Regular Disorder & Policymaking (June 22)

Update 281: Regular Disorder & Policymaking; Appropriations Panel Weighs Rough Riders

FY 2019 is turning into yet another novel year for the budget as the Republican majority continues with its fiscal ineptitude.  The 2018 Bipartisan Budget Act increased all discretionary spending caps, allowing appropriators to begin to draft spending bills without a formal budget resolution. In spite of this, Congress has, as expected, already blown through its June 15 deadline to complete all reconciliation action on legislation and it appears unlikely that they will meet their June 30 deadline to complete action on all annual appropriation bills.

On top of that, House appropriators are considering a welter of policy riders.   We focus on those today they threaten to attach to the FY 19 financial services spending bill.  

Good weekends all (ping me if you are on the Vineyard)…

Best,

Dana

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The House and Senate Appropriations Financial Services and General Government (FSGG) subcommittees introduced and voted on their respective FY 2019 funding bills during the last two weeks. The Senate developed a rider-free compromise bill while the House released a bill with over 30 controversial deregulation riders. Poisonous riders often appear in House funding bills only to be removed in conference, but their outcome is not certain until the ink is dry on the final bill.

Last week, the House Appropriations FSGG subcommittee voted 28-20 to advance its rider-heavy bill. This week, the Senate Appropriations FSGG subcommittee referred its rider-free bill to the full committee with unanimous subcommittee support. Subcommittee Ranking Member Coons praised the work done by his colleagues to keep poison pill riders out of the bill. The full Senate Appropriations committee followed suit to unanimously approve the FSGG bill.  More below.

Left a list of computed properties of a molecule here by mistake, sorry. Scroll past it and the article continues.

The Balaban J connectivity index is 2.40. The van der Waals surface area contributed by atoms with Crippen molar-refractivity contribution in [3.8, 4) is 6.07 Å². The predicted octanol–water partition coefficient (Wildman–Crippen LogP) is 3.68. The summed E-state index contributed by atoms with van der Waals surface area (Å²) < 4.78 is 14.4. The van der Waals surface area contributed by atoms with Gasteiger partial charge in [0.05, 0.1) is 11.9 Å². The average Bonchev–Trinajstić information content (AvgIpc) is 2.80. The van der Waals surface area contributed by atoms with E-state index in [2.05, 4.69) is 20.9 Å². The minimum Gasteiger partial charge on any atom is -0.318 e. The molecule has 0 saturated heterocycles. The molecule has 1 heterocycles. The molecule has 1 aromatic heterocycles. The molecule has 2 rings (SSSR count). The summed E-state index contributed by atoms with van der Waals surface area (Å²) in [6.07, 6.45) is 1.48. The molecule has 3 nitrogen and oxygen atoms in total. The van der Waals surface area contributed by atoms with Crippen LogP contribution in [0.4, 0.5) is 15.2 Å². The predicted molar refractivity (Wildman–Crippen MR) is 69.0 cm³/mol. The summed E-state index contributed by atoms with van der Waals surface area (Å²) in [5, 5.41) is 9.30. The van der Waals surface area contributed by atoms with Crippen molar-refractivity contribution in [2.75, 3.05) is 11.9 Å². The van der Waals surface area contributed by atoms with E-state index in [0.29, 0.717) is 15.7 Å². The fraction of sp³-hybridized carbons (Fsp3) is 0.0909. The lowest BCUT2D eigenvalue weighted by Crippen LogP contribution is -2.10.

House/Senate Bill Toplines

Below are the fiscal and financial policy-related appropriation toplines in the House and Senate bills.

House:

  • Internal Revenue Service (IRS): $11.6 billion for IRS funding, including $77 million towards helping the agency implement the Tax Cuts and Jobs Act.
  • Securities and Exchange Commission (SEC): $1.7 billion for the SEC.
  • Small Business Administration (SBA): $737 million for the SBA. This includes full funding to support $30 billion in 7(a) and $7.5 billion in 504 small business loans.

Senate:

  • IRS: $11.3 billion for the IRS. This includes $77 million towards implementation of the Tax Cuts and Jobs Act.
  • SEC: $1.7 billion in funding to the SEC.
  • SBA: $699.3 million to the SBA, including $159.2 million for small business loans.
  • Commodity Futures Trading Commission (CFTC): $281.5 million for the CFTC, equal to the FY19 budget request.

House Poison Pill Riders

The House bill includes many policy riders that would damage key post financial crisis regulation. Key systemic risk policy riders include:

  • Financial Institutions Examination Fairness and Reform Act, which allows banks to appeal a supervisory standard issued by any bank regulatory agency.